Jim Ingram is a consultant, based in Madison, Mississippi, specializing in office buildings used by law and other professional firms. Founder of Ingram Consulting LLC, he supervised the leasing for approximately eleven million square feet of office properties throughout the Southeast and Southwest. While serving as Chief Investment Officer at Hertz Investment Group in Jackson from 2012 through 2022, he led the acquisition of 31 office properties, totaling $1.7 billion in investment.
Prior to that, Ingram worked for Parkway Properties, a publicly traded real estate investment trust, for 23 years. At Parkway, he bought or sold over 130 office properties, valued at approximately $4 billion. “I negotiate for a living,” he said. But the business of buying office buildings and representing law firms is only part of his background; much more evident when speaking with him is Ingram’s palpable love for the natural world, and his own actions on behalf of our common future.
Ingram owns 760 acres near the tiny hamlet of Satartia, Mississippi (pop. 41 as of 2020), about 45 miles north of Madison on the banks of the Yazoo River, about 45 miles north of Madison. Of this acreage, he counts 120 acres as “virgin timber” hardwoods and 640 acres under contract with the USDA’s Wetland Reserve Easements (WRE) program, a down-to-earth contractual opportunity for private landowners to rehabilitate their low-lying landscapes that provides habitat for migratory waterfowl and other wetland wildlife; “improves water quality by filtering sediments and chemicals; reduces flooding; recharges groundwater; protects biological diversity; provides resilience to climate change; and provides opportunities for educational, scientific and limited recreational activities.”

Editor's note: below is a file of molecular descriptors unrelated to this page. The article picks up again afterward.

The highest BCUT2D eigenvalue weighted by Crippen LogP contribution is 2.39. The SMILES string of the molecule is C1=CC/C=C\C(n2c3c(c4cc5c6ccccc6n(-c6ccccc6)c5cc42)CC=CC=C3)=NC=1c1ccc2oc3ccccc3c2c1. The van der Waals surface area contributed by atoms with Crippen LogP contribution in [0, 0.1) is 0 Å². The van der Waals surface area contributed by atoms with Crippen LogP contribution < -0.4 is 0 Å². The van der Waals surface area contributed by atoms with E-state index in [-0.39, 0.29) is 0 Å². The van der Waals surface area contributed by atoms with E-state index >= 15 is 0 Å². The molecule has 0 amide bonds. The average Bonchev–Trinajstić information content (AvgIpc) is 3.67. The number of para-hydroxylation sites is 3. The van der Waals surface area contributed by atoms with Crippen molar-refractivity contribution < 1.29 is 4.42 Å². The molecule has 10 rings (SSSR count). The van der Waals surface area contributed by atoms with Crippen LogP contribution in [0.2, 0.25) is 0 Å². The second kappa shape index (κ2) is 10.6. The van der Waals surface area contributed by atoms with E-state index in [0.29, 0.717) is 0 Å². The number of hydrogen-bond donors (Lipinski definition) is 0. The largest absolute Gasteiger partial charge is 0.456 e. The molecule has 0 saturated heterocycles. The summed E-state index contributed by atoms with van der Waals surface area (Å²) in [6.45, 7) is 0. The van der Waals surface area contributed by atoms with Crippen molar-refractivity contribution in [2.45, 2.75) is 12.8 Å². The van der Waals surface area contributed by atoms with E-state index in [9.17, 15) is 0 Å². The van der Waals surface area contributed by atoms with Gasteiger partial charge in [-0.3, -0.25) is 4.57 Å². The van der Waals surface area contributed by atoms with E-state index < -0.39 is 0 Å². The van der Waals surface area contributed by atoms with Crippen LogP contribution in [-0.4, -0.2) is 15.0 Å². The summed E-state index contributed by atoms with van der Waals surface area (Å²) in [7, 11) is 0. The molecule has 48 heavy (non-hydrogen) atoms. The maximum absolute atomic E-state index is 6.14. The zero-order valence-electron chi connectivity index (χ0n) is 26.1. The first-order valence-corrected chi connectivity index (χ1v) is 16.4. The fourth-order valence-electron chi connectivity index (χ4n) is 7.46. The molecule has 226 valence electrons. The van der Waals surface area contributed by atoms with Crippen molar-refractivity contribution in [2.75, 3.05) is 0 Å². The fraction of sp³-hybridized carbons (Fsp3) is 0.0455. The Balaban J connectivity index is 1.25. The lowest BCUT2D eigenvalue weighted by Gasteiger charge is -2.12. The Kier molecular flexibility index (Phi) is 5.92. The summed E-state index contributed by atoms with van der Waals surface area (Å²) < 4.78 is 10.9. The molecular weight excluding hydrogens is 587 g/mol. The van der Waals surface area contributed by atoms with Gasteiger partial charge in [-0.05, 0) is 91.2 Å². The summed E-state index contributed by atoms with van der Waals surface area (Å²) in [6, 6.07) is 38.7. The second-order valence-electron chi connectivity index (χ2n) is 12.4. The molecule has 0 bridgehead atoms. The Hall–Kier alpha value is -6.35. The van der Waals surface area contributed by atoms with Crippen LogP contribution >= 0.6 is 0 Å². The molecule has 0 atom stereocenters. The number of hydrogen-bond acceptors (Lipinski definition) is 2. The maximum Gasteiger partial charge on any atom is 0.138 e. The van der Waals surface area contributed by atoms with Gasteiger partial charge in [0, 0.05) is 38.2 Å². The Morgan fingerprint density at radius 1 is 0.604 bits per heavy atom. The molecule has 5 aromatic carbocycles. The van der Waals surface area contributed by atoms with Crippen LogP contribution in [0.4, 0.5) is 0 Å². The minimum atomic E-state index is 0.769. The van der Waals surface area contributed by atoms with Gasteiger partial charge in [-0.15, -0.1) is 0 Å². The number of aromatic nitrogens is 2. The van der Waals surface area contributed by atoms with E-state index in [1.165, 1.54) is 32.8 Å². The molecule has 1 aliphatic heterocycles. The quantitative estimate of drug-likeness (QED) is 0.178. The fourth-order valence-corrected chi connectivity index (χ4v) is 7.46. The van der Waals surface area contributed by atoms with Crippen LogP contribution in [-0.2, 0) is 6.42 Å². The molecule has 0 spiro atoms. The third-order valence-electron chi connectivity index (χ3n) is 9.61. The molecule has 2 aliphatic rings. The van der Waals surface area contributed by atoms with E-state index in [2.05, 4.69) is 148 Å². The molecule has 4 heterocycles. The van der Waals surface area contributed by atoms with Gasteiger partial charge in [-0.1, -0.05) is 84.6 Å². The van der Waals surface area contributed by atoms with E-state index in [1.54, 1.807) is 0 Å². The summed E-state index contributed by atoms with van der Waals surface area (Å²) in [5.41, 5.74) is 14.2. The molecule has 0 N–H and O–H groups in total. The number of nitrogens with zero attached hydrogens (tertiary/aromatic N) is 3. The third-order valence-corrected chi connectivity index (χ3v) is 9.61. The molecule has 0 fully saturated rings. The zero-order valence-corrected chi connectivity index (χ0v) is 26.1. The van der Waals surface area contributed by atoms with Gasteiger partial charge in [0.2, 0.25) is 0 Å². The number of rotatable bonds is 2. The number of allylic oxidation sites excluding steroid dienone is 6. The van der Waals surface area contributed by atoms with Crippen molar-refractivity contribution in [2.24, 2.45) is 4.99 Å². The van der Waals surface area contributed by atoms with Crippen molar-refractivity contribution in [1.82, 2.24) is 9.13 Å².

Upon purchase, Ingram’s new property was already under contract with GreenTrees, but he didn’t know a great deal about what that might mean for his future land use. It came to Steve Burgess, a GreenTrees forester since 2012 after a 35-year career with the Mississippi Forestry Commission, to lend some insights into what Ingram could achieve, financially and personally, simply by letting his trees grow.
Burgess, who grew up in this rural, conservative area, says that with regard to carbon capture, locals generally “don’t understand what that entails. You’re talking about selling something you can’t touch, taste, smell, or see.” But CO2 capture speaks in a universal language; the most hardened and skeptical traditionalist, when offered a generous check for sitting back and watching his new stands of hardwood trees as they imperceptibly help heal the planet, can only conclude that, strange though it may initially seem, this may well be both a legitimate and rewarding endeavor after all.
Ingram, an experienced and perhaps therefore a cautious investor, remembers all too well the moment he was first initiated by Burgess into the seemingly radical idea of planting trees for earned income. “Steve called one day and said that GreenTrees wanted to replant hardwoods all around my property. For free. I said, ‘Really? Let me get this straight: I’m going to get paid to do a good thing for the environment?’” Ingram said that Burgess provided “fabulous” satellite imagery of his property, detailing where replanting in hardwoods would reduce flood damage.